Biden can take himself out of making the critical decisions. That, though, doesn’t take the politics out of some of the most significant choices that will have to come out of both Congress and law-enforcement entities.
The RUNDOWN with Averi Harper
The Biden administration is pushing a $5.8 trillion budget proposal with aims to drive down the deficit and tackle inflation.
White House officials have described the plan as "fiscally responsible" and say it would decrease the deficit by $1.3 trillion over one year.
That claim is an important one, considering the timing for the Biden administration. It is considered an appeal to the middle as time ticks toward midterm elections that could have unsavory outcomes for Democrats.
To avoid a repeat of the failure of Biden’s Build Back Better spending plan, Biden needs to get Sen. Joe Manchin on board, and playing up a deficit reduction could help him do it.
The plan calls for increases in funding for law enforcement to combat crime and for national security spending amid the ongoing conflict in Ukraine, items that could garner bipartisan support.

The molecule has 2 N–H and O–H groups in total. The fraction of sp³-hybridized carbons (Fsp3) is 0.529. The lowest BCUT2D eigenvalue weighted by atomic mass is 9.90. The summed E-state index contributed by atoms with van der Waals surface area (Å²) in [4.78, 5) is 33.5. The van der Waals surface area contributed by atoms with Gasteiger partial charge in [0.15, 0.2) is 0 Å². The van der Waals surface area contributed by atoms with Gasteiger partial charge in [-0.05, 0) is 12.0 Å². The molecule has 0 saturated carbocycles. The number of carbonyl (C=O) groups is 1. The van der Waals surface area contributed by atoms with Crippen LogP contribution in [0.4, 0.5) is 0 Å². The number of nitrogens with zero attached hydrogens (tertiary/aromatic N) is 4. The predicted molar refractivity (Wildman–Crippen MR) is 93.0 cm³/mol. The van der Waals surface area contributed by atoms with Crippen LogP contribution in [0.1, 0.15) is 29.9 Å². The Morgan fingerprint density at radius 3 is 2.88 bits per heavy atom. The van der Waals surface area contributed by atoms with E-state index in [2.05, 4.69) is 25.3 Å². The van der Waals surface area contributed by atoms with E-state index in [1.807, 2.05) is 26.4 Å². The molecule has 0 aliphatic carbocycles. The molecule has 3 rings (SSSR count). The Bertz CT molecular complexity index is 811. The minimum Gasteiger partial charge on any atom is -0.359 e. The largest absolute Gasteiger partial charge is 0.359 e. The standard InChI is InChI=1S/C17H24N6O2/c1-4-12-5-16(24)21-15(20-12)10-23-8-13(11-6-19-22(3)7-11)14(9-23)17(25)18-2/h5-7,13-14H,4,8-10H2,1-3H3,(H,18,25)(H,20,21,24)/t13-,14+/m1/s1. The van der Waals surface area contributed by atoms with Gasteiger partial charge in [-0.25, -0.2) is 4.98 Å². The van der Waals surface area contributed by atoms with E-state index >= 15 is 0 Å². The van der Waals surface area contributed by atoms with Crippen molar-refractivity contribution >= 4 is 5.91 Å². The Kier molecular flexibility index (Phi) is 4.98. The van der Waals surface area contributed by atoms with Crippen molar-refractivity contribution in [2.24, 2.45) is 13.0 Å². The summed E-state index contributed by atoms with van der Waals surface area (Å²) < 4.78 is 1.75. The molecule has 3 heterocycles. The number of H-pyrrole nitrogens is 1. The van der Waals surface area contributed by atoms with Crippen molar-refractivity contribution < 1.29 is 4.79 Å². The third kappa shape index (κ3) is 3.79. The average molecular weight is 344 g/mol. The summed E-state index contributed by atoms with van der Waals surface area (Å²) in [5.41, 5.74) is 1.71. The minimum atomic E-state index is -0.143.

Other top lines from the plan include funding for mental health care, veterans services and cancer prevention. On inflation, the plan calls for investments to address supply chain issues, including port infrastructure and shoring up railways that carry freight. It also aims to invest in affordable housing.
White House officials told reporters Monday that deficit reduction efforts, in addition to investments, would address inflation long-term, but they didn’t guarantee short-term relief for the soaring costs Americans are enduring coast to coast.
"We believe the policies in this budget will further reduce the deficit by another trillion over the next decade," Cecilia Rouse, chair of the Council of Economic Advisers, said. "A lower deficit will help ease long-term inflationary pressures and make our fiscal trajectory more sustainable."